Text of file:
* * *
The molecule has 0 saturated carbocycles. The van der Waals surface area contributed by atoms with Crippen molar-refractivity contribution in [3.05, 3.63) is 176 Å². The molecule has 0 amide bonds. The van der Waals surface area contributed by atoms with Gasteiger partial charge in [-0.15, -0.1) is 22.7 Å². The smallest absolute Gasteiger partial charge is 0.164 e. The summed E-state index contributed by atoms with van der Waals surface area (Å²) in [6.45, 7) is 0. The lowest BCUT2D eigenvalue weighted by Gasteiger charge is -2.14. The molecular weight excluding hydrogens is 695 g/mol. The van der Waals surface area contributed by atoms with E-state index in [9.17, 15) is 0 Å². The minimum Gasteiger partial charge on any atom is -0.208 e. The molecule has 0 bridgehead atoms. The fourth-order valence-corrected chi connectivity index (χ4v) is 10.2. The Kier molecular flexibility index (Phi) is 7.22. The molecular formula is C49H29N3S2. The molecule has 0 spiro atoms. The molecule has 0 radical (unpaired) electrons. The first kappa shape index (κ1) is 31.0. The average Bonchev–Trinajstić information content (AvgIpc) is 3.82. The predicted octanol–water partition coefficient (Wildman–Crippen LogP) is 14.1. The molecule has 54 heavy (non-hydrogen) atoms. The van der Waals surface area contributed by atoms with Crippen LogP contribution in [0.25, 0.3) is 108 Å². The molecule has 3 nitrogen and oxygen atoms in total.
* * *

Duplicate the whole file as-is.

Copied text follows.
The molecule has 0 saturated carbocycles. The van der Waals surface area contributed by atoms with Crippen molar-refractivity contribution in [3.05, 3.63) is 176 Å². The molecule has 0 amide bonds. The van der Waals surface area contributed by atoms with Gasteiger partial charge in [-0.15, -0.1) is 22.7 Å². The smallest absolute Gasteiger partial charge is 0.164 e. The summed E-state index contributed by atoms with van der Waals surface area (Å²) in [6.45, 7) is 0. The lowest BCUT2D eigenvalue weighted by Gasteiger charge is -2.14. The molecular weight excluding hydrogens is 695 g/mol. The van der Waals surface area contributed by atoms with E-state index in [9.17, 15) is 0 Å². The minimum Gasteiger partial charge on any atom is -0.208 e. The molecule has 0 bridgehead atoms. The fourth-order valence-corrected chi connectivity index (χ4v) is 10.2. The Kier molecular flexibility index (Phi) is 7.22. The molecular formula is C49H29N3S2. The molecule has 0 spiro atoms. The molecule has 0 radical (unpaired) electrons. The first kappa shape index (κ1) is 31.0. The average Bonchev–Trinajstić information content (AvgIpc) is 3.82. The predicted octanol–water partition coefficient (Wildman–Crippen LogP) is 14.1. The molecule has 54 heavy (non-hydrogen) atoms. The van der Waals surface area contributed by atoms with Crippen LogP contribution in [0.25, 0.3) is 108 Å². The molecule has 3 nitrogen and oxygen atoms in total.